Neha Patil (Editor)


Updated on
Share on FacebookTweet on TwitterShare on LinkedInShare on Reddit

841 kg/m³

Melting point
-74.35 °C

Boiling point
176 °C

Molar mass
136.24 g/mol

Limonene Terpene Profile Limonene Green Flower Botanicals CBD Products


colorless to pale-yellow liquid

Organic chemistry lab demo isolation of limonene part 1

Limonene is a colorless liquid hydrocarbon classified as a cyclic terpene. The more common d-isomer possesses a strong smell of oranges. It is used in chemical synthesis as a precursor to carvone and as a renewables-based solvent in cleaning products. The less common l-isomer is found in mint oils and has a piney, turpentine-like odor.


Limonene DLIMONENE CAS 5989275 02155234 MP Biomedicals

Limonene takes its name from the lemon, as the rind of the lemon, like other citrus fruits, contains considerable amounts of this compound, which contributes to their odor. Limonene is a chiral molecule, and biological sources produce one enantiomer: the principal industrial source, citrus fruit, contains d-limonene ((+)-limonene), which is the (R)-enantiomer. Racemic limonene is known as dipentene. d-Limonene is obtained commercially from citrus fruits through two primary methods: centrifugal separation or steam distillation.

Limonene wwwatmoswashingtonedugfdexpimagesaplimonen

Chemical reactions

Limonene Limonene C10H16 ChemSpider

Limonene is a relatively stable terpene and can be distilled without decomposition, although at elevated temperatures it cracks to form isoprene. It oxidizes easily in moist air to produce carveol, carvone, and limonene oxide. With sulfur, it undergoes dehydrogenation to p-cymene.

Limonene SLimonene Food and Flavor Ingredient Flavis No 1046 Sigma

Limonene occurs commonly as the d or (R)-enantiomer, but racemizes to dipentene at 300 °C. When warmed with mineral acid, limonene isomerizes to the conjugated diene α-terpinene (which can also easily be converted to p-cymene). Evidence for this isomerization includes the formation of Diels-Alder adducts between α-terpinene adducts and maleic anhydride.

Limonene limonene Kovats Retention Index

It is possible to effect reaction at one of the double bonds selectively. Anhydrous hydrogen chloride reacts preferentially at the disubstituted alkene, whereas epoxidation with mCPBA occurs at the trisubstituted alkene.

In another synthetic method Markovnikov addition of trifluoroacetic acid followed by hydrolysis of the acetate gives terpineol.


Limonene is formed from geranyl pyrophosphate, via cyclization of a neryl carbocation or its equivalent as shown. The final step involves loss of a proton from the cation to form the alkene.

The most widely practiced conversion of limonene is to carvone. The three step reaction begins with the regioselective addition of nitrosyl chloride across the trisubstituted double bond. This species is then converted to the oxime with base, and the hydroxylamine is removed to give the ketone-containing carvone.

Safety and research

d-Limonene applied to skin may cause irritation, but otherwise appears to be safe for human uses.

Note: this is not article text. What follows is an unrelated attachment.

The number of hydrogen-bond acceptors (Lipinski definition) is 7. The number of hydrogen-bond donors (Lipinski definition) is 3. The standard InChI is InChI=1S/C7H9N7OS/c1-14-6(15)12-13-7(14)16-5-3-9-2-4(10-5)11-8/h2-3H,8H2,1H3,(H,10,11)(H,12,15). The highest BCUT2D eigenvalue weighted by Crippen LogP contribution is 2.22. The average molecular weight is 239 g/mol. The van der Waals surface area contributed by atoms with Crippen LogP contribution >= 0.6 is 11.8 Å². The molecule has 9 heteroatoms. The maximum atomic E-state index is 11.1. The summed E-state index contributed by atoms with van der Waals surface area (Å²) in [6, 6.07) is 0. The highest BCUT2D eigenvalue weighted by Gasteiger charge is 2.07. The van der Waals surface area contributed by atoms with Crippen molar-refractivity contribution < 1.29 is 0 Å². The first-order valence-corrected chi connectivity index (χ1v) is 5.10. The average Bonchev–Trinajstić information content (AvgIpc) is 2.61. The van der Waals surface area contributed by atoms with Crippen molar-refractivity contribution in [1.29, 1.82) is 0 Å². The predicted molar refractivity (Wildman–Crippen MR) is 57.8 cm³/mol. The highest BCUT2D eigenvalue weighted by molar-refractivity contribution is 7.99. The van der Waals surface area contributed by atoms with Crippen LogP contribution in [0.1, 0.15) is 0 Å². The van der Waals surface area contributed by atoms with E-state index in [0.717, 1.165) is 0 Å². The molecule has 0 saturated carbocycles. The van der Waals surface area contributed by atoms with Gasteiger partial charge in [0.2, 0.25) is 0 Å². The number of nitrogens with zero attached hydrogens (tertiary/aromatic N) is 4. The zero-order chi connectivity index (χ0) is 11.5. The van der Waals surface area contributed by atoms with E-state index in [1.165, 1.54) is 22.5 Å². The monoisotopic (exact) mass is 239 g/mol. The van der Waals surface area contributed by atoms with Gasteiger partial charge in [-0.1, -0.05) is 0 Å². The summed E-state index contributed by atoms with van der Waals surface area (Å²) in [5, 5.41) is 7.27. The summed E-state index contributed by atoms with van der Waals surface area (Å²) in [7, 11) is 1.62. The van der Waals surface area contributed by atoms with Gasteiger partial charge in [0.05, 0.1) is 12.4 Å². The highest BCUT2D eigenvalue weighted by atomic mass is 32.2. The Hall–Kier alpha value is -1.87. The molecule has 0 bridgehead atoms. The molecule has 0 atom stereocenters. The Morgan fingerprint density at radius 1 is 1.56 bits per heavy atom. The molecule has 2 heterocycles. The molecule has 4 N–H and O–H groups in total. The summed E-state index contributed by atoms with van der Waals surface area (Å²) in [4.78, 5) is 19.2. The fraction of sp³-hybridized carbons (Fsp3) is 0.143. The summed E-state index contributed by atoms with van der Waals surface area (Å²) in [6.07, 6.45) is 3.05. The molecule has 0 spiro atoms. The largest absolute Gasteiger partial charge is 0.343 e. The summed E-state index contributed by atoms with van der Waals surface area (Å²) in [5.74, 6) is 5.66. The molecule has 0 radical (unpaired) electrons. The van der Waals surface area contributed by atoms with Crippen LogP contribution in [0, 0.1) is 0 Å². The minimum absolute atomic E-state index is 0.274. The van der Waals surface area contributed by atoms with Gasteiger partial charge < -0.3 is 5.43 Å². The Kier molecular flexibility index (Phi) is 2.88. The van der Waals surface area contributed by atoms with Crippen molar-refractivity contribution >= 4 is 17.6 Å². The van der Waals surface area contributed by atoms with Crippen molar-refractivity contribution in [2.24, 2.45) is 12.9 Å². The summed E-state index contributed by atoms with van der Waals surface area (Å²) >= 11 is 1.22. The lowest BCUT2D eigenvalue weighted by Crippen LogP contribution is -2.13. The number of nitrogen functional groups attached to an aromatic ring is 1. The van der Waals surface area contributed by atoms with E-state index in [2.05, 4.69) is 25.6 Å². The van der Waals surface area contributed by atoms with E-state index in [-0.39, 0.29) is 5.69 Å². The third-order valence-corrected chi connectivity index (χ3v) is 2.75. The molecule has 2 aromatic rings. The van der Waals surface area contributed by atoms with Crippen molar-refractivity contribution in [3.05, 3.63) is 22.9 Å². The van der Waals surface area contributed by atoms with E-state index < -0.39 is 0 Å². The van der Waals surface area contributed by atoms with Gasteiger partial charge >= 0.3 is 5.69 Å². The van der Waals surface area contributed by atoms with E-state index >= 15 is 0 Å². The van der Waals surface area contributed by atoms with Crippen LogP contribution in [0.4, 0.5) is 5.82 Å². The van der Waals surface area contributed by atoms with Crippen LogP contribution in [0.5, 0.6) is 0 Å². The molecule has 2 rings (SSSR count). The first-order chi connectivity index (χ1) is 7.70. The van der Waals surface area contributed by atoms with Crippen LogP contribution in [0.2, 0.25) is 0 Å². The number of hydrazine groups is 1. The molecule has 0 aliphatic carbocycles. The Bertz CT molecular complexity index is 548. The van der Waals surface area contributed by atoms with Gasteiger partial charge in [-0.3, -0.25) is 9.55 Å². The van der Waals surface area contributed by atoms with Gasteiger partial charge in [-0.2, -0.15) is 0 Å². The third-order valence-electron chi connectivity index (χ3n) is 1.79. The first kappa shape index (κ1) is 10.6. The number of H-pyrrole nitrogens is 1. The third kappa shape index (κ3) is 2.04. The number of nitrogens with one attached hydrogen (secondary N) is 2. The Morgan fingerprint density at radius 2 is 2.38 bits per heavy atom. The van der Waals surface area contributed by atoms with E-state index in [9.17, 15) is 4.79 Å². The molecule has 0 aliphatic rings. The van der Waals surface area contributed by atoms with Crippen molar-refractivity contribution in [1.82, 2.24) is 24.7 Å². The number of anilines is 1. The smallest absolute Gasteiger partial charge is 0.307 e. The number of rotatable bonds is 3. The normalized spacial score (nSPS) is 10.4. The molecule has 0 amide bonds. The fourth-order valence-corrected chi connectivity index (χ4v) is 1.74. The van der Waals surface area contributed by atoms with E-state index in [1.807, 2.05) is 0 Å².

The enantiomers of perillyl alcohol have been investigated for their potential activities as chemotherapeutic agents, but there is no evidence for efficacy or regulatory approval for such clinical application as of 2017.


Limonene is common in cosmetic products. As the main odor constituent of citrus (plant family Rutaceae), d-limonene is used in food manufacturing and some medicines, e.g. as a flavoring to mask the bitter taste of alkaloids, and as a fragrance in perfumery, aftershave lotions, bath products and other such products that include fragrance; it is also used as botanical insecticide, the d enantiomer is most active as an insecticide. It is added to cleaning products such as hand cleansers to give a lemon-orange fragrance (see orange oil) and because of its ability to dissolve oils. In contrast, l-limonene has a piney, turpentine-like odor.

In natural and alternative medicine, d-limonene is marketed to relieve gastroesophageal reflux disease and heartburn.

Limonene is increasingly being used as a solvent for cleaning purposes, such as the removal of oil from machine parts, as it is produced from a renewable source (citrus oil, as a byproduct of orange juice manufacture). It is used as a paint stripper and is also useful as a fragrant alternative to turpentine. Limonene is also used as a solvent in some model airplane glues and as a constituent in some paints. All-natural commercial air fresheners, with air propellants, containing limonene are used by philatelists to remove self-adhesive postage stamps from envelope paper.

Limonene is also finding increased use as a solvent for filament-fused 3D printing. Printers can print the plastic of choice for the model, but erect supports and binders from HIPS, a polystyrene plastic that is easily soluble in limonene.

As it is combustible, limonene has also been considered as a biofuel.

In preparing tissues for histology or histopathology, d-limonene is often used as a less toxic substitute for xylene when clearing dehydrated specimens. Clearing agents are liquids miscible with alcohols (such as ethanol or isopropanol) and with melted paraffin wax, in which specimens are embedded to facilitate cutting of thin sections for microscopy.

d-Limonene is used in the organic herbicide "Avenger."

Compendial status

  • British Pharmacopoeia
  • References

    Limonene Wikipedia

    Similar Topics